When the precipitation subsided, I headed back into town. About 100 feet east of where I had stopped earlier near the east edge of town, I noticed hailstones up to the size of quarters:

This meets the National Weather Service definition for severe hail - 1 inch in diameter! Interestingly, despite producing hail large enough to be considered severe, this cell produced no thunder or lightning that I observed, although I suppose there could have been some that I missed. The temperature was around 39 when I took this picture. I've always wondered whether it is really possible to get snow and hail in the same storm - thought I saw it once a couple years ago between Santa Fe and Albuquerque, but now I know it's definitely possible. Severe hail, even, as the picture above shows.

After photographing this hail, I noticed that another intense cell was passing about 10 miles to the west of Pagosa Springs. This one seemed to be producing heavier precipitation than the first one, so I headed west to investigate. About 10 miles west of town, I encountered an intense burst of what appeared to be mainly graupel, which quickly covered the ground and roads and made the roads quite slippery. Most of the graupel was pea-sized, but there may have been some chunks as large as dimes. From the sound of it, I think it was mainly graupel, although there could have been a little hail mixed in. This occurred around 8 p.m. After that, I started back toward Pagosa Springs, and after a mile or so the precipitation change to all or mainly ordinary snow. Lots of snowflakes coming down, but no longer the sound of them hitting the car as was the case with graupel. As this occurred, the temperature quickly dropped to 34 degrees - about 5 degrees colder than I had observed with the earlier graupel and hail.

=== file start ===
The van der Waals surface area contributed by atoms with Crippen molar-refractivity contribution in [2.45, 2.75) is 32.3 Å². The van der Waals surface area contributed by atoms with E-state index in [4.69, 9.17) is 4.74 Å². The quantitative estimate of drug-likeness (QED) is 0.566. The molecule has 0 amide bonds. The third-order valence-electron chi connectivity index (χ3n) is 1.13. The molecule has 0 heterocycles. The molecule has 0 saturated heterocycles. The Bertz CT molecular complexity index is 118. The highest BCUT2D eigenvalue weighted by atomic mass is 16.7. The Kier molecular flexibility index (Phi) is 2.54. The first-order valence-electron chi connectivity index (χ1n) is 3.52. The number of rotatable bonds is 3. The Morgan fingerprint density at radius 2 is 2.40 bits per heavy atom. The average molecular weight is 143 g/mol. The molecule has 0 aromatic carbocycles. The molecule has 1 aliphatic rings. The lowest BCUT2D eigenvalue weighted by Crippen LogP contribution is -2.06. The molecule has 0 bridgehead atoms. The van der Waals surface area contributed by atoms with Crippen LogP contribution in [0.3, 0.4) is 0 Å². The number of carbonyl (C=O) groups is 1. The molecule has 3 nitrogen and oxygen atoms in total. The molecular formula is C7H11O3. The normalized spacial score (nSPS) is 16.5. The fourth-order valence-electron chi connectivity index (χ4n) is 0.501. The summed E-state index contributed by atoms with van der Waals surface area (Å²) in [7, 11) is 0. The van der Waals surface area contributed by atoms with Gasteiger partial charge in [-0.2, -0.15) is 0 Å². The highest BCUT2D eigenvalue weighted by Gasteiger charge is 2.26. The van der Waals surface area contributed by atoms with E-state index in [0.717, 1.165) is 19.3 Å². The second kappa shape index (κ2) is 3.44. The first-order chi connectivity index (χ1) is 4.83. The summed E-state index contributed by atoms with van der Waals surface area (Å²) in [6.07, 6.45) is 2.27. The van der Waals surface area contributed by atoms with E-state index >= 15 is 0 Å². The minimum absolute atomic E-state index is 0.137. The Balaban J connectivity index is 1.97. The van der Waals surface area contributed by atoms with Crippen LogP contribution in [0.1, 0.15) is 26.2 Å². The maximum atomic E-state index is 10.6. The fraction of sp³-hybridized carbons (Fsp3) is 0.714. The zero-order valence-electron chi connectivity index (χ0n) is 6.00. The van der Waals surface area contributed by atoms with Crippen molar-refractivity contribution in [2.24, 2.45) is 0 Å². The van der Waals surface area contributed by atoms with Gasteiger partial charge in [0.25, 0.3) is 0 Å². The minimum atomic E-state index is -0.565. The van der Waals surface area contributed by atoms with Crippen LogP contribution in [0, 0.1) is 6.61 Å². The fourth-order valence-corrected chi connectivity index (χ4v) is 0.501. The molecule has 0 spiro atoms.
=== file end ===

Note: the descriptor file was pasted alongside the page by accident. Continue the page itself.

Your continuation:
I ran out of the snow just west of Pagosa Springs, and although it was nearly dark now, I could see the updraft of a third cell just to my north as I reached the west edge of Pagosa Springs, about 3 miles east of where the quarter-sized hail had fallen earlier. I hit a little pea-sized graupel, but since it was dark I did not continue east to investigate. After a few minutes, it began to lightning and thunder quite frequently from this third cell, with most of the flashes within a mile or so from my location near the west edge of town. I later found out that this third cell produced a one-to-two inch accumulation of graupel and/or hail around downtown Pagosa Springs, much of which was still there when I drove through town more than 12 hours later the next morning. In terms of the amount of precipiation produced as well as the presence of thunder and lightning, this was the heaviest of the three cells, but since I did not go into the core during the storm I don't know what the mix of hail and/or graupel was, nor how large it was in this cell.

Below is some video I took, mainly of the first cell that moved through but also a little of the second one. This video has 3 segements. The first shows graupel and a little snow as the first of three convective cells moved through the area. This was taken near the east edge of Pagosa Springs a little after 7 p.m. The second segment shows dime-sized graupel and hail falling a mile or so east of Pagosa Springs around 7:30 p.m. It was after taking this segment that I returned to near where I took the first segment and found quarter-sized hailstones on the ground. The third segment is of the second cell, about 10 miles west of Pagosa Springs around 8:15 dropping a heavy shower of pea-to-dime sized graupel. Here is the video: